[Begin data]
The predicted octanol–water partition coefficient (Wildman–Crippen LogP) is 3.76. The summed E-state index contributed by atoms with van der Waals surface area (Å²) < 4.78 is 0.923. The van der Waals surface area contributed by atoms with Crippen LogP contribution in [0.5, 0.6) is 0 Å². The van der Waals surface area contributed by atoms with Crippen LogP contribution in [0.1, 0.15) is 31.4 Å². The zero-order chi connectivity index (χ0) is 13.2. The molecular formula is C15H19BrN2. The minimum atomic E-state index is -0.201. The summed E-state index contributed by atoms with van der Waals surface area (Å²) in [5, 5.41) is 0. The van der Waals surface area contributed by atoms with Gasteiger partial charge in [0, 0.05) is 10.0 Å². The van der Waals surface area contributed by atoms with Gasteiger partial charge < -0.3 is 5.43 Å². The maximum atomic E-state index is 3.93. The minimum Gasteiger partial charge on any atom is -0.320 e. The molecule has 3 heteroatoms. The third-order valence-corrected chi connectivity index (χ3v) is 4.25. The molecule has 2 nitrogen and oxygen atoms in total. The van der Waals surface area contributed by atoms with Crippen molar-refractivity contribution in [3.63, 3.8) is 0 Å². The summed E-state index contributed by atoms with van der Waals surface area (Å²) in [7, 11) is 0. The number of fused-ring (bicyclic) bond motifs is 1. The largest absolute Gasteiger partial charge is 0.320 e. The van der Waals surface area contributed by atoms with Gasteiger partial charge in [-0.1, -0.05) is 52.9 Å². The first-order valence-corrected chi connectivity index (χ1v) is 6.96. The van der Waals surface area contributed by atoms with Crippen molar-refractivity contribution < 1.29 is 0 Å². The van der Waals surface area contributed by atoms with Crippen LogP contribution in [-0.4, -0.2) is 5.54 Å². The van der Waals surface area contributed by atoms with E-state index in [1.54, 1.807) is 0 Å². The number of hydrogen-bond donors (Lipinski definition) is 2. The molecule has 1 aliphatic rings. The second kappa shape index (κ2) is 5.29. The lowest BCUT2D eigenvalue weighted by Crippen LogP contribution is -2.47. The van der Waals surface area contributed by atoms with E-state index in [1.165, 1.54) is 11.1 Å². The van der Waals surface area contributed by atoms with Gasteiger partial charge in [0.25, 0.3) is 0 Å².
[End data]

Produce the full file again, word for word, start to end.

The predicted octanol–water partition coefficient (Wildman–Crippen LogP) is 3.76. The summed E-state index contributed by atoms with van der Waals surface area (Å²) < 4.78 is 0.923. The van der Waals surface area contributed by atoms with Crippen LogP contribution in [0.5, 0.6) is 0 Å². The van der Waals surface area contributed by atoms with Crippen LogP contribution in [0.1, 0.15) is 31.4 Å². The zero-order chi connectivity index (χ0) is 13.2. The molecular formula is C15H19BrN2. The minimum atomic E-state index is -0.201. The summed E-state index contributed by atoms with van der Waals surface area (Å²) in [5, 5.41) is 0. The van der Waals surface area contributed by atoms with Gasteiger partial charge in [0, 0.05) is 10.0 Å². The van der Waals surface area contributed by atoms with Gasteiger partial charge < -0.3 is 5.43 Å². The maximum atomic E-state index is 3.93. The minimum Gasteiger partial charge on any atom is -0.320 e. The molecule has 3 heteroatoms. The third-order valence-corrected chi connectivity index (χ3v) is 4.25. The molecule has 2 nitrogen and oxygen atoms in total. The van der Waals surface area contributed by atoms with Crippen molar-refractivity contribution in [3.63, 3.8) is 0 Å². The summed E-state index contributed by atoms with van der Waals surface area (Å²) in [7, 11) is 0. The number of fused-ring (bicyclic) bond motifs is 1. The largest absolute Gasteiger partial charge is 0.320 e. The van der Waals surface area contributed by atoms with Gasteiger partial charge in [-0.1, -0.05) is 52.9 Å². The first-order valence-corrected chi connectivity index (χ1v) is 6.96. The van der Waals surface area contributed by atoms with Crippen molar-refractivity contribution < 1.29 is 0 Å². The van der Waals surface area contributed by atoms with Crippen LogP contribution in [-0.4, -0.2) is 5.54 Å². The van der Waals surface area contributed by atoms with E-state index in [1.54, 1.807) is 0 Å². The number of hydrogen-bond donors (Lipinski definition) is 2. The molecule has 1 aliphatic rings. The second kappa shape index (κ2) is 5.29. The lowest BCUT2D eigenvalue weighted by Crippen LogP contribution is -2.47. The van der Waals surface area contributed by atoms with E-state index in [1.165, 1.54) is 11.1 Å². The van der Waals surface area contributed by atoms with Gasteiger partial charge in [0.25, 0.3) is 0 Å².